Grant-ready organizations may have developed “content libraries” in centralized cloud files where items are easily retrievable for proposal teams and/or singular grant writers. These files might contain IRS letters as proof of not-for-profit designation, organizational charts and lists of key management and program staff along with their biographical summaries and/or resumes. Using “downtime” or pre-RFP drop time to assemble these files really help to prepare for future opportunities. 

Identify target service area and populations, research gaps in services

Conducting or researching community needs is a task that can take considerable time and effort. To the extent possible, it helps to accumulate existing current needs assessments that may have been conducted by organizations in your service area as well as to conduct some research of your own.

At the very least, conduct an assessment of community assets, e.g., identifying organizations in your service area that provide a defined scope of services to the same target population that you do. This helps determine what the gaps in services are as well as identifies potential collaborative partners who may be able to provide resources and/or services that are complementary to yours.

Identify key strategic collaborative partners and their roles in collaboration

Most funders like to see project collaborations among more than one organization to:

  • Maximize access to resources
  • Maximize efficiency and efficacy
  • Minimize duplication of effort and/or services

Funders often require demonstration of collaboration through description in project narratives and other application documents and required documentation of commitment through letters of commitment. Many applicant organizations may have found responses to requests for these letters take on average two to three weeks. A great strategy for shortening the turnaround time on these requests is to start collaboration conversations early to define potential project roles and responsibilities (including commitment of resources and/or in-kind support).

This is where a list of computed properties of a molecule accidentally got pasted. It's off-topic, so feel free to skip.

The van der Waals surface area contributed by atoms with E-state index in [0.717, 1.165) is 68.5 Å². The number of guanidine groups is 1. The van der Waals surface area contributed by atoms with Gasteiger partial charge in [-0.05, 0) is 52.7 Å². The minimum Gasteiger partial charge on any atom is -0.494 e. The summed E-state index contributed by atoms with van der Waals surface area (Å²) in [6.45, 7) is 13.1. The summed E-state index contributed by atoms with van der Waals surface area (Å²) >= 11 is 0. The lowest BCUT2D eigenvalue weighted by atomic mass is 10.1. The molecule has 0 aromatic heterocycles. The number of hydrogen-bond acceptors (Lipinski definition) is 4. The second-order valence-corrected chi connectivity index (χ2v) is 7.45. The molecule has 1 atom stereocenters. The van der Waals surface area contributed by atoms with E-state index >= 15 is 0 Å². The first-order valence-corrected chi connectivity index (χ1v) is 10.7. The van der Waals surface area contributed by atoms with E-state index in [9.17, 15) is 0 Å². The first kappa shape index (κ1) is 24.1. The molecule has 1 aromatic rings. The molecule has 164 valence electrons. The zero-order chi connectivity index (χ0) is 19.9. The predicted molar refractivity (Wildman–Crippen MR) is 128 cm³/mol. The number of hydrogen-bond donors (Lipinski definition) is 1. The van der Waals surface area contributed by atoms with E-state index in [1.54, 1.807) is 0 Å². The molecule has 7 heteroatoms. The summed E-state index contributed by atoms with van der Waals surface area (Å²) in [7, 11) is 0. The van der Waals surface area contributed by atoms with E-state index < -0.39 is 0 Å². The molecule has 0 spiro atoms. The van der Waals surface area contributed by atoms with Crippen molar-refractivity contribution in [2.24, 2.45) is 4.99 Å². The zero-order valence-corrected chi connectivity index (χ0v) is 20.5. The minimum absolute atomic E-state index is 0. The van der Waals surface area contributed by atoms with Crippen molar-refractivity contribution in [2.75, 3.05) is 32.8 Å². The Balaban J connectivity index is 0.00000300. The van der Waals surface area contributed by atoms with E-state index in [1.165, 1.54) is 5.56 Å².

Often funders even define the types of collaborative partners that need to be a part of the project team.

Reading a previous NOFO may give ideas about who needs to be at the table. 

For example, the ACL 2022 Empowering Communities to Deliver and Sustain Evidence-Based Chronic Disease Self-Management Education Programs identified at least four types of required and/or suggested partners in a collaboration. A careful read or scan of the NOFO will also identify expected roles of strategic partners, such as key partners in the dissemination of the proposed programs and  sustainability partners.

In addition, there are times when the funder will require a funding match in the proposal request. For example, an opportunity announcement may require that the applicant organization provide a confirmed match of in-kind and/or non-federal cash support for 25% of the total project cost. When a match is required, collaborative partners may provide useful in-kind support (e.g., access to meeting and/or training space free of charge or project personnel free of charge).

Since defining, clarifying, and coordinating the roles and responsibilities a collaboration involving multiple partners can take time to negotiate, it can be ideal to begin that process in advance of the posting of the opportunity. Many applicant organizations find this can be done through a series of 1:1 and group meetings with key partners and that the development of a singular collaboration matrix, listing all partners by name, “type” of organization, project roles/responsibilities, etc., is helpful in understanding project structure or how project resources and services are coordinated.

A grant forecast provides information that can help you plan and prepare for an upcoming opportunity. And as Roman philosopher Seneca once said, “Luck is what happens when preparation meets opportunity.” So, I bid you good luck!

This project was supported, in part by grant number 90CSSG0048  and 90FPSG0051 from the U.S. Administration for Community Living, Department of Health and Human Services, Washington, D.C. 20201. Grantees undertaking projects under government sponsorship are encouraged to express freely their findings and conclusions. Points of view or opinions do not, therefore, necessarily represent official Administration for Community Living policy.